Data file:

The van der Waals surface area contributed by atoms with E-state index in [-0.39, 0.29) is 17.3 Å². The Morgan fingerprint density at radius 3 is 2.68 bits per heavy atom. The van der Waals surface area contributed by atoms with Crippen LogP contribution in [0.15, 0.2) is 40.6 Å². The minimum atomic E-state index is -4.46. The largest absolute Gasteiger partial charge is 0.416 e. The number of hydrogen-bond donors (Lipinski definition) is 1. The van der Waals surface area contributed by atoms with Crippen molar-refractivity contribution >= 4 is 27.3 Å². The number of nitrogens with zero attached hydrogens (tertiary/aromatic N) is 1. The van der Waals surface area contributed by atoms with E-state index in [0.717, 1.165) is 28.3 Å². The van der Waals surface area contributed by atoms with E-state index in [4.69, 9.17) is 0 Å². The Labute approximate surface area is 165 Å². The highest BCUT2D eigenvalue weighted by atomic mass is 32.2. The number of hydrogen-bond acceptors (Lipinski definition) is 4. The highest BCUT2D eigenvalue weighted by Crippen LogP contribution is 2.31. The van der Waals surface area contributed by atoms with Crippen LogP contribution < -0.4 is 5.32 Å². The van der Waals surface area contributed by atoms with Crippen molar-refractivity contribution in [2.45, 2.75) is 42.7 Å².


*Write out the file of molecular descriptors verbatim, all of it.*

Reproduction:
The van der Waals surface area contributed by atoms with E-state index in [-0.39, 0.29) is 17.3 Å². The Morgan fingerprint density at radius 3 is 2.68 bits per heavy atom. The van der Waals surface area contributed by atoms with Crippen LogP contribution in [0.15, 0.2) is 40.6 Å². The minimum atomic E-state index is -4.46. The largest absolute Gasteiger partial charge is 0.416 e. The number of hydrogen-bond donors (Lipinski definition) is 1. The van der Waals surface area contributed by atoms with Crippen molar-refractivity contribution >= 4 is 27.3 Å². The number of nitrogens with zero attached hydrogens (tertiary/aromatic N) is 1. The van der Waals surface area contributed by atoms with E-state index in [0.717, 1.165) is 28.3 Å². The van der Waals surface area contributed by atoms with E-state index in [4.69, 9.17) is 0 Å². The Labute approximate surface area is 165 Å². The highest BCUT2D eigenvalue weighted by atomic mass is 32.2. The number of hydrogen-bond acceptors (Lipinski definition) is 4. The highest BCUT2D eigenvalue weighted by Crippen LogP contribution is 2.31. The van der Waals surface area contributed by atoms with Crippen LogP contribution < -0.4 is 5.32 Å². The van der Waals surface area contributed by atoms with Crippen molar-refractivity contribution in [2.45, 2.75) is 42.7 Å².